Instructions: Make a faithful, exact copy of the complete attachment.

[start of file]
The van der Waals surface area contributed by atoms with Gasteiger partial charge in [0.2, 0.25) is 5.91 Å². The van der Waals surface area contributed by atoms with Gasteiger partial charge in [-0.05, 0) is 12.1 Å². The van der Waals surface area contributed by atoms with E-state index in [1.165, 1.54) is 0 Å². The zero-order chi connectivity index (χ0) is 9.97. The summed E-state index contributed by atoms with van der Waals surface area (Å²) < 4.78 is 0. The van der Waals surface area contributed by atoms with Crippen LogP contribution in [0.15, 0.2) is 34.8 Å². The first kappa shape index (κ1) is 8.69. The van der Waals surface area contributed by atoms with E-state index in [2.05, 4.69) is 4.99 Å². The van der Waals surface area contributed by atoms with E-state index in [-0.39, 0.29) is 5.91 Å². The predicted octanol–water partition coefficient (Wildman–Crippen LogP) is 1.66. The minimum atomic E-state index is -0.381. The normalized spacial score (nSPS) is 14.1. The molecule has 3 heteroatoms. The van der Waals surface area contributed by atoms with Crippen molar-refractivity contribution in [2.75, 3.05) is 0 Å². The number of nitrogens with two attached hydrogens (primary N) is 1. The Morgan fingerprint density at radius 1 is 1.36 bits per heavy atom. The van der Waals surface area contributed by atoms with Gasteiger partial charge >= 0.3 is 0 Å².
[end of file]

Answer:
The van der Waals surface area contributed by atoms with Gasteiger partial charge in [0.2, 0.25) is 5.91 Å². The van der Waals surface area contributed by atoms with Gasteiger partial charge in [-0.05, 0) is 12.1 Å². The van der Waals surface area contributed by atoms with E-state index in [1.165, 1.54) is 0 Å². The zero-order chi connectivity index (χ0) is 9.97. The summed E-state index contributed by atoms with van der Waals surface area (Å²) < 4.78 is 0. The van der Waals surface area contributed by atoms with Crippen LogP contribution in [0.15, 0.2) is 34.8 Å². The first kappa shape index (κ1) is 8.69. The van der Waals surface area contributed by atoms with E-state index in [2.05, 4.69) is 4.99 Å². The van der Waals surface area contributed by atoms with E-state index in [-0.39, 0.29) is 5.91 Å². The predicted octanol–water partition coefficient (Wildman–Crippen LogP) is 1.66. The minimum atomic E-state index is -0.381. The normalized spacial score (nSPS) is 14.1. The molecule has 3 heteroatoms. The van der Waals surface area contributed by atoms with Crippen molar-refractivity contribution in [2.75, 3.05) is 0 Å². The number of nitrogens with two attached hydrogens (primary N) is 1. The Morgan fingerprint density at radius 1 is 1.36 bits per heavy atom. The van der Waals surface area contributed by atoms with Gasteiger partial charge >= 0.3 is 0 Å².